It’s Midsummer today, or Litha in the old calendar, the point where the great wheel of the year turns towards winter once more, the nights gradually growing shorter until Yule, the great festival of Light. On a hot day such as this one the thought of winter is almost welcome, to be honest.
Today is also one of two points during the year when the sun’s rising is marked at Stonehenge, the famous stone monument in Wiltshire. On Midsummer morning the sunrise aligns perfectly with the Heel Stone, and crowds gather to watch the spectacle, one of the few times in the year that people are allowed within the ancient circle of stone.
I have yet to mark Midsummer or Midwinter at Stonehenge, but it is on my list to do so. There is something about the tumbled grey stones, still standing proud upon Salisbury Plain, that tugs at me. The mystery surrounding their use, the precision with which they mark the turning of the year and have done so for millennia, and the astonishing fact that many of the massive stones came from miles away in Wales, brought to the site using technology that still remains undefined, despite efforts to replicate the feat.
I visited Stonehenge most recently in March, on a cool sunny day. Once again the stones remained inscrutable, their message like a song almost heard, dancing on the edge of sound. The light changed the shapes and shadows, and up above a small plane swooped and wheeled, coming so low that concerned staff came out to monitor its progress, worried it might perhaps crash into the stones. But it disappeared after a while, buzzing away across the plains, above the old barrows and hidden earthworks to destinations unknown.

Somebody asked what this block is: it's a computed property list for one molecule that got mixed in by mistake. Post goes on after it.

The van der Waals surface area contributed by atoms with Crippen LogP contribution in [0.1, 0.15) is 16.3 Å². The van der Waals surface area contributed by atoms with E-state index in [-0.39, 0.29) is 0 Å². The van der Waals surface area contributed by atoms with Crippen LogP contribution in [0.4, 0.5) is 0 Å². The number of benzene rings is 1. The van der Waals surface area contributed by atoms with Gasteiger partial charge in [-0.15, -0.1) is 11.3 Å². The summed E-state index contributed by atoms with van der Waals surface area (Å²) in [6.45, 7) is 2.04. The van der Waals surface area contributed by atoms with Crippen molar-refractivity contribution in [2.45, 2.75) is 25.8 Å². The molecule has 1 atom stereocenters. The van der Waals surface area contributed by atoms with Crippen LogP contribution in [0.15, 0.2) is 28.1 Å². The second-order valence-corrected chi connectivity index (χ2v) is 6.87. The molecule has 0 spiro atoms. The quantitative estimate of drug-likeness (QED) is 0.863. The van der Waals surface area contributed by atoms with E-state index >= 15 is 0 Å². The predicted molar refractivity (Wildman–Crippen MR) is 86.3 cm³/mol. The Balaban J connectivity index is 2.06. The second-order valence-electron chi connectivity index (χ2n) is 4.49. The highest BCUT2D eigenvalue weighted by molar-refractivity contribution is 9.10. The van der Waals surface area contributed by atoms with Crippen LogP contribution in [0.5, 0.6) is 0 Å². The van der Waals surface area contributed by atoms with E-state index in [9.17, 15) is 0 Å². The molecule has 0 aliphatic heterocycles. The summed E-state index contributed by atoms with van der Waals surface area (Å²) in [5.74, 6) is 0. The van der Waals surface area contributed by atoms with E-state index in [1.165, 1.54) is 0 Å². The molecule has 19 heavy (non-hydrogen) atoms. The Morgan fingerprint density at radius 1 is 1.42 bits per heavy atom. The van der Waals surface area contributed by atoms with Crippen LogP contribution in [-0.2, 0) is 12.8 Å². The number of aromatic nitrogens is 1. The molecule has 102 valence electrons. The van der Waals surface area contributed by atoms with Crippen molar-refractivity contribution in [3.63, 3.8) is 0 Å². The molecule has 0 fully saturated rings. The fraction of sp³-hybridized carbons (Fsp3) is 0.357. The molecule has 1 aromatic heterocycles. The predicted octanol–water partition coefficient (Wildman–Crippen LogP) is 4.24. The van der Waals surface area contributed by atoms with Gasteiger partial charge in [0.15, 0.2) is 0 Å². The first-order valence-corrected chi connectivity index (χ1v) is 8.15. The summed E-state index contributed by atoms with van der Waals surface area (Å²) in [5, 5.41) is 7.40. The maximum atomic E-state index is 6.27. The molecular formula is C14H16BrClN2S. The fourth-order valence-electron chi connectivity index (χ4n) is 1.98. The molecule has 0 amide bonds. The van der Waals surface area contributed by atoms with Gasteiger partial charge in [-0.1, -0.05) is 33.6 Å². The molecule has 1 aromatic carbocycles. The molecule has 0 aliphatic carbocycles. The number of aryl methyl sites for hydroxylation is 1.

I also visited the brand new visitor centre, set back some way so it is not visible from the monument. It is a vast improvement on the old centre. Shuttle buses take visitors to a point closer to the stones, the road that used to run past them on one side now closed except to walkers, meaning we reached the stones on foot as was done originally. The new centre is very well done, with some excellent interactive exhibits and artifacts excavated at the site – it kept the gorgeous girl busy for quite some time! There were also some replica Bronze Age roundhouses outside, the plaster walls and thatched roofs against a blue sky somehow timeless, and as though they could have been anywhere in the world.
I have wandered to Stonehenge before, and no doubt will do so again – a place holding such magic is worth more than one visit. Thanks for coming on this Wednesday Wander with me – see you again next time!
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